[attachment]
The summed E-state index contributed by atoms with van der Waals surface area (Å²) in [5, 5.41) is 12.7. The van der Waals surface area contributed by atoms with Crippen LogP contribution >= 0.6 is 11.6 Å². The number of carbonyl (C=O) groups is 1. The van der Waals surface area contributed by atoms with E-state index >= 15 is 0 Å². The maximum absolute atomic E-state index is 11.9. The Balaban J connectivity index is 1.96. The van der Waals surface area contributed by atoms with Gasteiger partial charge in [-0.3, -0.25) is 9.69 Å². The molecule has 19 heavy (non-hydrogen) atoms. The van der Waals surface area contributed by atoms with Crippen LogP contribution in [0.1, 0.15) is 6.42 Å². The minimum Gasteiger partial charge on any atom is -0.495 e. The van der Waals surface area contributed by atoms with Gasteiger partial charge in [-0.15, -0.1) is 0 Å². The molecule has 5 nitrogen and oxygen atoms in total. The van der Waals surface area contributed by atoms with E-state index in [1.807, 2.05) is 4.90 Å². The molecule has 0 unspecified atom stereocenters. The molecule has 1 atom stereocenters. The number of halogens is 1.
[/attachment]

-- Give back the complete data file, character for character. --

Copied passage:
The summed E-state index contributed by atoms with van der Waals surface area (Å²) in [5, 5.41) is 12.7. The van der Waals surface area contributed by atoms with Crippen LogP contribution >= 0.6 is 11.6 Å². The number of carbonyl (C=O) groups is 1. The van der Waals surface area contributed by atoms with E-state index >= 15 is 0 Å². The maximum absolute atomic E-state index is 11.9. The Balaban J connectivity index is 1.96. The van der Waals surface area contributed by atoms with Gasteiger partial charge in [-0.3, -0.25) is 9.69 Å². The molecule has 19 heavy (non-hydrogen) atoms. The van der Waals surface area contributed by atoms with Crippen LogP contribution in [0.1, 0.15) is 6.42 Å². The minimum Gasteiger partial charge on any atom is -0.495 e. The van der Waals surface area contributed by atoms with Gasteiger partial charge in [-0.15, -0.1) is 0 Å². The molecule has 5 nitrogen and oxygen atoms in total. The van der Waals surface area contributed by atoms with E-state index in [1.807, 2.05) is 4.90 Å². The molecule has 0 unspecified atom stereocenters. The molecule has 1 atom stereocenters. The number of halogens is 1.